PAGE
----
After obtaining four spectral profiles for each bacterial strain, mass spectra were analysed with Data Explorer software (version 4.0), baseline corrected, and noise filtered. Data lists containing m/z values were extracted from mass spectral data, including signals with relative intensities higher than 2%. The obtained peak mass lists were analysed and compared using peaks in the mass range of 2000–10000 Da because of the reproducibility of the spectral profile in that mass range.

Mass lists were further processed with the free web-based application SPECLUST, which is available at “http://bioinfo.thep.lu.se/speclust.html” [49]. The “peaks in common” option in this web interface calculates the mass difference between four peaks taken from different peak lists and determines if two peaks are identical after taking into account measurement uncertainty () and peak match score . The peak match score represents the probability that two peaks with measured masses and have a mass difference equal or larger than given that the mass difference is only due to measurement errors. Because each bacterial strain was cultured in duplicate and each culture was analysed in duplicate, this tool was used to examine the four spectra from each sample. The representative common peaks present in all four spectra were extracted by this web application with a peak match score greater than 0.7 (which corresponds to a measurement error of ±5 Da) to obtain species-specific and genus-specific biomarkers. A peak was considered to be common to four spectra if the peak match score was larger than 0.7, which corresponded to a range in peak match score of 10 Da. According to these specifications, specific mass lists were generated for every bacterial strain (including 5–35 peak masses), which represented reproducible bacterial fingerprints.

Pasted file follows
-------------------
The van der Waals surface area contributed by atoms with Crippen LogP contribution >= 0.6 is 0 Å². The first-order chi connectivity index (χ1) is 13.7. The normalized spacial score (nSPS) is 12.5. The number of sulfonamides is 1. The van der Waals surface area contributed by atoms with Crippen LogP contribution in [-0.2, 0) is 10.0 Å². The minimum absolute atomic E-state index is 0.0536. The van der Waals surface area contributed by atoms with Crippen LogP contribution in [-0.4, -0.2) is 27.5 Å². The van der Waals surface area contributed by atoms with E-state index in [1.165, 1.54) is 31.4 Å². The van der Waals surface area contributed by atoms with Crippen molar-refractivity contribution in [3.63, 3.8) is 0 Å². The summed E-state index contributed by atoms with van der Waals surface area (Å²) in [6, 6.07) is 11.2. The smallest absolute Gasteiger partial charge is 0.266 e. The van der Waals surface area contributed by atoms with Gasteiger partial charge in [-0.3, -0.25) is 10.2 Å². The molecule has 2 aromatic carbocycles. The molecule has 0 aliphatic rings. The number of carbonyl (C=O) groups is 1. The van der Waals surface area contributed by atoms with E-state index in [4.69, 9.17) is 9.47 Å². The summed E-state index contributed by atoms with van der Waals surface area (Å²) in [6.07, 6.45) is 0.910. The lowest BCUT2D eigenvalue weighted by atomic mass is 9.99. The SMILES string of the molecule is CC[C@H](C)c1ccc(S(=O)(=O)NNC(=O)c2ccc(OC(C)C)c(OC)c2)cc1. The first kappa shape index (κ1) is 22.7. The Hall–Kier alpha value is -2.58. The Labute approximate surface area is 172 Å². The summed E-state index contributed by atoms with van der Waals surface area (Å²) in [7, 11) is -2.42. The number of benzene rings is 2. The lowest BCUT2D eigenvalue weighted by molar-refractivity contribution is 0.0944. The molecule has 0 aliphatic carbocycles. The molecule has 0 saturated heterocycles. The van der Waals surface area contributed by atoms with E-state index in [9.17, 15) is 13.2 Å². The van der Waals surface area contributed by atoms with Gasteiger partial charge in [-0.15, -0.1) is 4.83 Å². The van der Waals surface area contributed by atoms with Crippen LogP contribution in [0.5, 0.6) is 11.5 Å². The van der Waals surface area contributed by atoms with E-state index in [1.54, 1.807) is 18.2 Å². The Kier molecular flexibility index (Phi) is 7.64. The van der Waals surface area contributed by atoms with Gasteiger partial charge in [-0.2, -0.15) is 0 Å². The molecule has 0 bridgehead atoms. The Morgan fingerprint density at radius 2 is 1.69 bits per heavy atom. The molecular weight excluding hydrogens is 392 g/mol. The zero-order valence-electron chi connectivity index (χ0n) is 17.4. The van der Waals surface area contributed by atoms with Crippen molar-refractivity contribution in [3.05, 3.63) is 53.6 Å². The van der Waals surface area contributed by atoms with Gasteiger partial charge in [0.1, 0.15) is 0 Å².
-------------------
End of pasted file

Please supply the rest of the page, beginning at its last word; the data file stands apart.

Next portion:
Mass lists of all leuconostocs were clustered by using the “clustering” option that is also available in the web interface SPECLUST. The agglomerative clustering method created one cluster for every peak list and calculated distances between clusters. The two clusters with the smallest maximum pairwise distance (complete linkage) were then merged into a new cluster and the distances were calculated again by adding all individual similarity scores for every pair of two peak lists. This process was repeated until one single cluster remained. All individual similarity scores of each pair of the two peak lists were added up to calculate the distances between the two peak lists. The width in the peak match score was set to 10 Da. Resulting distances varied between “1” for completely different set of peak masses and “0” for perfect matches.

Finally, phyloproteomic clustering was confirmed through the analysis of mass lists using Statgraphics Plus software (version 5.1). The mass list table was transformed into a binary table, which was followed by clustering by using centroid and group average analytical methods and by using block population distance metric and cluster variable options.

3. Results

3.1. Phenotypic Characterization of Leuconostoc Isolates from Raw Camel Milk